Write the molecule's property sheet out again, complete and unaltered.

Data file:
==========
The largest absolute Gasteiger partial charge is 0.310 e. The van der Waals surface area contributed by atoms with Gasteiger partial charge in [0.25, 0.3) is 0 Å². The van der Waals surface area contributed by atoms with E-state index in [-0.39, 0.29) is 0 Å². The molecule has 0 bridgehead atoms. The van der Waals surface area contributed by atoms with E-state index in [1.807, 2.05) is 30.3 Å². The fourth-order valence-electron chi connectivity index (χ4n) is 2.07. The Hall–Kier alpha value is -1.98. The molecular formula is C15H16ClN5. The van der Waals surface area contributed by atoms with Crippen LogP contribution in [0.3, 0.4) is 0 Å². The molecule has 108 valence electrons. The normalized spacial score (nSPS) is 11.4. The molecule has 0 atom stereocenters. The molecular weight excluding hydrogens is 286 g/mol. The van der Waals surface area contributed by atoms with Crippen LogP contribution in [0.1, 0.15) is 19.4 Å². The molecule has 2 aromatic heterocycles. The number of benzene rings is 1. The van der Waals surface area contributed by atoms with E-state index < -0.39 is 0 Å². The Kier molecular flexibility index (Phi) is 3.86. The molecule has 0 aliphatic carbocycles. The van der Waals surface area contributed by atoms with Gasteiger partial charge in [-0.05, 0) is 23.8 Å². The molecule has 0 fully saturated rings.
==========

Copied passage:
The largest absolute Gasteiger partial charge is 0.310 e. The van der Waals surface area contributed by atoms with Gasteiger partial charge in [0.25, 0.3) is 0 Å². The van der Waals surface area contributed by atoms with E-state index in [-0.39, 0.29) is 0 Å². The molecule has 0 bridgehead atoms. The van der Waals surface area contributed by atoms with E-state index in [1.807, 2.05) is 30.3 Å². The fourth-order valence-electron chi connectivity index (χ4n) is 2.07. The Hall–Kier alpha value is -1.98. The molecular formula is C15H16ClN5. The van der Waals surface area contributed by atoms with Crippen LogP contribution in [0.3, 0.4) is 0 Å². The molecule has 108 valence electrons. The normalized spacial score (nSPS) is 11.4. The molecule has 0 atom stereocenters. The molecular weight excluding hydrogens is 286 g/mol. The van der Waals surface area contributed by atoms with Crippen LogP contribution in [0.1, 0.15) is 19.4 Å². The molecule has 2 aromatic heterocycles. The number of benzene rings is 1. The van der Waals surface area contributed by atoms with E-state index < -0.39 is 0 Å². The Kier molecular flexibility index (Phi) is 3.86. The molecule has 0 aliphatic carbocycles. The van der Waals surface area contributed by atoms with Gasteiger partial charge in [-0.05, 0) is 23.8 Å². The molecule has 0 fully saturated rings.